Tweeting during a webinarLast month, Social Media Today shared an article of best practices for How to Live Tweet an Event. We all follow someone (or several someones) who suddenly post 10 times their normal volume because they are at an industry event or tradeshow. The SMT article has some great tips about how to do it without annoying your followers who may not care.

We often suggest webinar presenters use social media during their webinar. While the webinar interface has engagement tools like chat and polling, Twitter provides a great platform for engaging with attendees during and after a webinar, but webinar presenters and attendees should be careful not to annoy their twitter followers. Here are a few recommendations for both webinars attendees and presenters:

  • Let your followers know that you'll be attending (or presenting) a webinar: this gives them a chance to register if they are interested in the topic. It also gives them a heads up that you'll be tweeting about the event.
  • Make a note of the Twitter handles of the presenters. The presenters will likely share their handles on their introduction slide, so be sure to write them do to refer to throughout the webinar. 
  • If your a webinar host or presenter, assign someone from your team to monitor Twitter while you are presenting. They can gather questions, engage and keep the conversation flowing.
  • Ask questions via the conference interface as well as Twitter.
  • Follow other attendees, since these people likely have the same interest/concern as you.

What else would you add to the list?

From Tailgating to Tradeshowing

Mile High Station

Last Thursday, I attended my first tradeshow with ReadyTalk at Mile High Statio, a venue located next to Sports Authority Field at Mile High that is normally known as a pre-game tailgating spot. Arriving early in the morning dressed in business clothing, I experienced a different vibe than tailgating before a Broncos’ game. Not to worry, I brought my favorite Broncos water bottle to compensate.

“From Surviving to Thriving: Mastering Technology in your Marketing World” was the title of the BMA Colorado Event. Throughout the day, panels of industry experts spoke about topics including:

  • Evolution of marketing and advertising
  • Customer experience
  • Demand generation & marketing automation
  • Marriage of content and technology

Discussing customer experience hit home for me because customer experience is what ReadyTalk was built on and is in our company’s DNA. The panel stressed how vital it is to build a culture around customer experience and the long-term importance of it in the long run. It was cool listening to people speak about what a company should do to be more focused on their customers. While making a mental checklist, I quickly realized that ReadyTalk already does all of that!

Tradeshow booth

I enjoyed talking to folks in the industry about how they use audio and web conferencing, and what they’re doing in their webinars. I especially loved talking to people who were extremely happy using ReadyTalk as well as those who were interested in demoing our webinar platform.

Overall, the tradeshow was very informative. I walked away with more knowledge than when I arrived in the morning and met a lot of awesome people. The happy hour networking portion after the long day was key; it brought me right back to Mile High Station’s association with Denver Broncos tailgating. Now that’s what I call a successful day!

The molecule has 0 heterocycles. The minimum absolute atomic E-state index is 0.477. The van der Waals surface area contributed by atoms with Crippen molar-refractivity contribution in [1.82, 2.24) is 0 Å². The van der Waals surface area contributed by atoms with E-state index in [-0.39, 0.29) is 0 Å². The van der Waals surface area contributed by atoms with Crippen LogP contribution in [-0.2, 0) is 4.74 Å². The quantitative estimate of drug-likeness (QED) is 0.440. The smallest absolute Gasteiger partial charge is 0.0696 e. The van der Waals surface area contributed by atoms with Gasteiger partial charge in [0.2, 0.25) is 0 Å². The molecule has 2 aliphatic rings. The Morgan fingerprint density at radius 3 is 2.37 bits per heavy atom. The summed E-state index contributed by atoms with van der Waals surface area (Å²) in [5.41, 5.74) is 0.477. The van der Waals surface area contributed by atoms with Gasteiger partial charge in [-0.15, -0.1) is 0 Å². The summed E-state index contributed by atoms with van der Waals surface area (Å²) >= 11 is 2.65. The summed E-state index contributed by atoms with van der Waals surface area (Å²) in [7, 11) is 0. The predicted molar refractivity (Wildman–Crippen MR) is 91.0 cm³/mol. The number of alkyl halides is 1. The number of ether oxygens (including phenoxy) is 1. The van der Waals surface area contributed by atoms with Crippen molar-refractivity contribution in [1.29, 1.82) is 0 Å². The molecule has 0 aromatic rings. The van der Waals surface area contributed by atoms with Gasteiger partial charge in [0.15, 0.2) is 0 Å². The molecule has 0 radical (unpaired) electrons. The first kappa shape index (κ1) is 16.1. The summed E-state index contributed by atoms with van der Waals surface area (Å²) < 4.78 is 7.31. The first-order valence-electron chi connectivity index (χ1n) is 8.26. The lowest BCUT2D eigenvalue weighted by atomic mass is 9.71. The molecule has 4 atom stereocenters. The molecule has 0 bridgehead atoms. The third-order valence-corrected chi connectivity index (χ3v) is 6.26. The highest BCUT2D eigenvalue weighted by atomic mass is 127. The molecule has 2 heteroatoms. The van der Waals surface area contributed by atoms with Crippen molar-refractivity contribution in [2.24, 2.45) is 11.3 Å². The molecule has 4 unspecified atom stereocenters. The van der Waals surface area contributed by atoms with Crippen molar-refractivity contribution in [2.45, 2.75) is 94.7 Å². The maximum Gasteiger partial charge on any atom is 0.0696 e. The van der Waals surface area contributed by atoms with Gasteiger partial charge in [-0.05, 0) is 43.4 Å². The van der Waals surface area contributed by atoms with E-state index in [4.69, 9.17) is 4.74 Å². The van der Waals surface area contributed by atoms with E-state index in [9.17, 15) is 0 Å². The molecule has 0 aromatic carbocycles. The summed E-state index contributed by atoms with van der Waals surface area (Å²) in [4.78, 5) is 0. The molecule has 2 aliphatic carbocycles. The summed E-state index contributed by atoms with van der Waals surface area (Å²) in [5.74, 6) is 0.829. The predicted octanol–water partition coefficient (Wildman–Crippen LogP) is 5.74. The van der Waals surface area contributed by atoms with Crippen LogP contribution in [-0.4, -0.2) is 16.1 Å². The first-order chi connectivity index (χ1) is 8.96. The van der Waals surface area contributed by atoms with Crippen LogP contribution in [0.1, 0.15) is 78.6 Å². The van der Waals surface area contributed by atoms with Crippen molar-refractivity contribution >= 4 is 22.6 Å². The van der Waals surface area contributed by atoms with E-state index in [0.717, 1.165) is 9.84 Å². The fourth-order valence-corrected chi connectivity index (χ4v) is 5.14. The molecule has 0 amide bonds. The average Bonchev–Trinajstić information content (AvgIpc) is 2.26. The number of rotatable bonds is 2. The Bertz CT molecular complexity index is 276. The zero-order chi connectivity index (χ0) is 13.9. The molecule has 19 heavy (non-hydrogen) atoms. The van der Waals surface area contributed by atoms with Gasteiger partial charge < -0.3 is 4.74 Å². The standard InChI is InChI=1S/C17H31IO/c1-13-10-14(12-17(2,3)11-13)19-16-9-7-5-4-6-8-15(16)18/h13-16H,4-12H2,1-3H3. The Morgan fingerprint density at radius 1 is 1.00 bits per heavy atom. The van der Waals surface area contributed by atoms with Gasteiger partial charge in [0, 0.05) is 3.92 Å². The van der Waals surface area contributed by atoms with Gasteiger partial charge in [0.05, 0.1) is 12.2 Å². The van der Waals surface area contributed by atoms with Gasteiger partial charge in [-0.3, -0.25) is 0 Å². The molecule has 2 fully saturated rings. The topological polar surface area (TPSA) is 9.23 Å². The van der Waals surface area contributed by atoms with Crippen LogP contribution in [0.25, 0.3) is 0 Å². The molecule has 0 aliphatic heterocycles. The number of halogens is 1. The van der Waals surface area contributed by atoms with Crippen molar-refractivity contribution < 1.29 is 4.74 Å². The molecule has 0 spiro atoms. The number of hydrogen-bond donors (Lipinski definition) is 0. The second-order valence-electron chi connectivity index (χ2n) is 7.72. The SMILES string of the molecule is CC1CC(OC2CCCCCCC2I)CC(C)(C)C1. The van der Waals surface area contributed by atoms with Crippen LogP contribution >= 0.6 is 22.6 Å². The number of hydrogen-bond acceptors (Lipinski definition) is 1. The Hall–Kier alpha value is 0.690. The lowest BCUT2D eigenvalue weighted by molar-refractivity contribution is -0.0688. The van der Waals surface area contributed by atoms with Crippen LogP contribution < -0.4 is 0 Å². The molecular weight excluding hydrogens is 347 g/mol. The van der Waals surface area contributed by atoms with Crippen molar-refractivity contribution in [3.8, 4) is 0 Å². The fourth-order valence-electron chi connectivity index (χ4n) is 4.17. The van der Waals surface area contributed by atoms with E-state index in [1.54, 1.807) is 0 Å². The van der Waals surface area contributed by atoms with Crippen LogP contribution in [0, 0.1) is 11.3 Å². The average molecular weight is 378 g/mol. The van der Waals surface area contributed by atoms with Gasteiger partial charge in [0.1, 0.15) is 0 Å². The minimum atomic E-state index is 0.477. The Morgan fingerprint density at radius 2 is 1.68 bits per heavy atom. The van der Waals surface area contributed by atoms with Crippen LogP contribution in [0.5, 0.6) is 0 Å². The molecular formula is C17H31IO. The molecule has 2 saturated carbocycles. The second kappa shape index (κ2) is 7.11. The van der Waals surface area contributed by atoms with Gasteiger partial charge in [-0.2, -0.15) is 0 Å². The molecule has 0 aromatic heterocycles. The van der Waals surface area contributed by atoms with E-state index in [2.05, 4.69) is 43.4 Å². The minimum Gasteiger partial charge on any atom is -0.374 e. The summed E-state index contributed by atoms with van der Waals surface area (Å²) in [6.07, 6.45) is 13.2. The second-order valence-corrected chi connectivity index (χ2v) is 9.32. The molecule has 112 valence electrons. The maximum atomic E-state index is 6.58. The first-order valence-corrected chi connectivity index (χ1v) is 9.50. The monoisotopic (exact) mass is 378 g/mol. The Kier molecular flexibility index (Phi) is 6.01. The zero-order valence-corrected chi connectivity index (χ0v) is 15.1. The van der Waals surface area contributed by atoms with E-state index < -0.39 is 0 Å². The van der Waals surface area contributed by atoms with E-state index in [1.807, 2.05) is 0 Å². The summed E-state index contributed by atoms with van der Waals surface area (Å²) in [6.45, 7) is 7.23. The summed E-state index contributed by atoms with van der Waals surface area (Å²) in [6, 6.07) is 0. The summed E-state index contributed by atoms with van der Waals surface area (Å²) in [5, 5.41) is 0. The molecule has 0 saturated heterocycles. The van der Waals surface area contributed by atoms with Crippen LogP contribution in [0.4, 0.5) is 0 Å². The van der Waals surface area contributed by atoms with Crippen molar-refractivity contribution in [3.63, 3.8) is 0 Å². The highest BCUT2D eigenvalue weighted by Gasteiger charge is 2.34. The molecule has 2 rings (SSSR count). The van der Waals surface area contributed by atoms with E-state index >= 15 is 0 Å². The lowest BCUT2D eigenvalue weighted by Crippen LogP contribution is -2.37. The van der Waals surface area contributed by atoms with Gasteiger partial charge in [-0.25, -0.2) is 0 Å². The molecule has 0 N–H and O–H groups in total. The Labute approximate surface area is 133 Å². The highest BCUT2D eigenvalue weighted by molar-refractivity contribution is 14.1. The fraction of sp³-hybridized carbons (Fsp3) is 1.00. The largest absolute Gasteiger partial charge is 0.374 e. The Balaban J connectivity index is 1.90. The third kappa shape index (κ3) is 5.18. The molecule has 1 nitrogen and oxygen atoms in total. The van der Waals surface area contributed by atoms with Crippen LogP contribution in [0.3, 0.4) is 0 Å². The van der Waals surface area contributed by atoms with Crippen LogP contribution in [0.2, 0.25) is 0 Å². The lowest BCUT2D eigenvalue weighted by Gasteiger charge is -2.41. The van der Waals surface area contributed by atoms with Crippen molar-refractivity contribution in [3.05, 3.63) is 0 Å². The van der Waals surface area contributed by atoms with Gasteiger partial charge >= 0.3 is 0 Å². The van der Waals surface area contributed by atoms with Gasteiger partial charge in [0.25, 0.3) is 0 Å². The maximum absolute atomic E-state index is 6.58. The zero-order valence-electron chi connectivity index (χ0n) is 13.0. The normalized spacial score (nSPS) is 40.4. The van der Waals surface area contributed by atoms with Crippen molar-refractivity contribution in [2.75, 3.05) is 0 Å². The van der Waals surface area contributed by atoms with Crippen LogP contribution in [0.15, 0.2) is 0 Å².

ReadyTalk for Salesforce…for the ReadyTalk Sales Team

The phrase "Eat your own dog food" rings true in the halls of ReadyTalk.  As web and audio conferencing provider, we constantly use our own service to connect with remote colleagues, hold meetings with prospects, assist customer with questions via our customer care team, and hold large-scale webinars for our lead generation efforts.  In addition, as a business, we are power users of salesforce.com, especially within our sales organization. And, as most of you are aware, our ReadyTalk for Salesforce application supports the sales use case.  I recently chatted with one of our account executives, Graham Smith, to get their perspective on our Salesforce application…how he uses it, what he likes, and what other features could help in the future.

What part of the ReadyTalk for Salesforce application do you use most often?

I use it on a daily basis to set up every product demo that I do.  From a prospect's lead record, I schedule a meeting for an upcoming date/time to conduct an online demo of ReadyTalk, discuss pricing, etc.  In addition, I also refer to the 'ReadyTalk Meeting History' section to quickly look back at past meetings I may have had with a lead (including the attendance duration), trainings they've participated in, or marketing webinars they've attended.  This information really helps to spark a conversation, especially when reaching out to a lead that I've been trying to re-connect with.

Does your sales manager use any of the reports or dashboards provided by ReadyTalk for Salesforce?

We take a look at them as part of my sales activity reviews.  The dashboards are easy to glance at while looking at overall metrics that our team is measured against. 

What other features would you like to see in the application?

One thing that would be really helpful is to be able to edit the ReadyTalk invitation directly from Salesforce.  I like to personalize each invitation I send out to my leads based on what we are going to cover, past items we've discussed, etc.

 

Are you a salesperson that could benefit from ReadyTalk for Salesforce? ReadyTalk will be at Dreamforce in September; schedule time for a demo (RSVP to party with us). If you're already using it, let us know what you think about it.